Mapping historical changes in dark matter
Combining Einstein's theory of relativity with one of the most powerful telescopes in the world has helped an international team of researchers measure where and how dark matter structures grow in the universe. Their analysis suggests cosmic structures might be evolving more slowly than previously predicted.
A team led by the Kavli Institute for the Physics and Mathematics of the Universe constructed a map of dark matter throughout the history of the universe by analysing images of more than ten million galaxies. The results appear to challenge current understanding of the fundamental laws of physics.
"If further data shows we're definitely right, then it suggests something is missing from our current understanding of the Standard Model and the general theory of relativity," says physicist Chiaki Hikage.
According to Einstein's general theory of relativity, gravity warps space and time. To date, this theory has successfully predicted the expansion of the universe, the existence of black holes, and the bending of light from distant stellar objects. If cosmologists confirm that the observed universe is evolving more slowly than the theory predicts, it would mean an entire branch of physics has not yet been discovered.
Dark matter is responsible for the formation of galaxies, and dark energy is responsible for accelerating the ongoing expansion of the universe. Together, they make up 95 percent of the universe. Mapping the density of dark matter in today's universe and reconstructing historical maps of dark matter going back 13 billion years could help study changes in dark matter over time. Such a comparison could also elucidate how dark energy has influenced dark matter's growth in the universe.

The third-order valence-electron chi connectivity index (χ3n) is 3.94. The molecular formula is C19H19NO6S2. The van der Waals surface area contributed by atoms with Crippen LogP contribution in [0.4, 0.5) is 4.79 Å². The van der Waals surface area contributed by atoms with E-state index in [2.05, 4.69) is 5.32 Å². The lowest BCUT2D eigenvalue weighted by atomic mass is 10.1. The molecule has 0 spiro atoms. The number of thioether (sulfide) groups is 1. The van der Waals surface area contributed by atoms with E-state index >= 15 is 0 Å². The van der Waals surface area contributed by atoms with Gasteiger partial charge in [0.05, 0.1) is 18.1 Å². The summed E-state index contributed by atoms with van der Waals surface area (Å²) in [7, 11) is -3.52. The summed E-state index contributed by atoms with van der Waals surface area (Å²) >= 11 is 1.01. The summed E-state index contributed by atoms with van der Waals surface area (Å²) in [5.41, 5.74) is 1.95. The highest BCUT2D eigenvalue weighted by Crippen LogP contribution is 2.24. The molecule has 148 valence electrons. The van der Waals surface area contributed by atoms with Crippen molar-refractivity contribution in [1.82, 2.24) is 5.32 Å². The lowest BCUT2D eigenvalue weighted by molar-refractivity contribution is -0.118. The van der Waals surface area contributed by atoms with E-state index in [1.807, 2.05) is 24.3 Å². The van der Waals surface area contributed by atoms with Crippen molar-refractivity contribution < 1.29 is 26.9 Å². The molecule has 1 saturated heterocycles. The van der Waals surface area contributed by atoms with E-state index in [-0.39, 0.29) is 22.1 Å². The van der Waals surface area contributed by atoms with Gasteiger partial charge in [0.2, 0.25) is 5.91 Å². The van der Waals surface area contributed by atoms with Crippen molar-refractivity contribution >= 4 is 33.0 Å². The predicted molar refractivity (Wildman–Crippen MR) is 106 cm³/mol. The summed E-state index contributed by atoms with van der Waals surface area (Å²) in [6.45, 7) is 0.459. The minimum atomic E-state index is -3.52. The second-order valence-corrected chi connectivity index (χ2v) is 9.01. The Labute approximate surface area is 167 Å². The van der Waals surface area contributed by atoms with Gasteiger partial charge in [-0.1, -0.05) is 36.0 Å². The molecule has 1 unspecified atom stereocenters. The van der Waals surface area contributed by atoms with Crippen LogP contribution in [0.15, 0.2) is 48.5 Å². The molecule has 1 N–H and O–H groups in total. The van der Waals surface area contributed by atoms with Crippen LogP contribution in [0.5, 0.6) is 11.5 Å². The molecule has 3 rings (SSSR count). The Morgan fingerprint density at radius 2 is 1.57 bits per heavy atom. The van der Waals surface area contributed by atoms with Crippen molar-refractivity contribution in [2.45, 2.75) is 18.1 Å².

Dark matter is not visible, but its effects can be seen on the shape of galaxies. Since the gravity of all matter, including invisible dark matter, bends the path of light, far away galaxies appear distorted to observers on Earth. Researchers can calculate how the dark matter is distributed in the universe through the distortions of galaxies.
Hikage and his team analysed images of ten million galaxies from the Hyper Suprime-Cam (HSC) Survey. This 870 megapixel camera, attached to the 8.2 metre Subaru telescope at the summit of Maunakea, Hawaii, surveys the sky, drawing a detailed map of the universe. It is enabling researchers to study galaxies billions of light years from Earth. These galaxies existed billions of years ago, but their light is only reaching Earth today, making it possible for researchers to study the universe from its infancy.
Using the information from these images, the researchers were able to make the most detailed three-dimensional map of dark matter in the universe to date. The map was consistent with past studies. However, it also suggests cosmic structures might be evolving more slowly than predicted by other research teams.
Hikage explains that more data is needed. "With a little more work, if we can get better accuracy, we might be able to find something concrete. This is a big motivating factor for me."
The researchers will continue to analyse more HSC Survey data, bringing them closer to discovering whether science needs to rewrite its rules about the universe.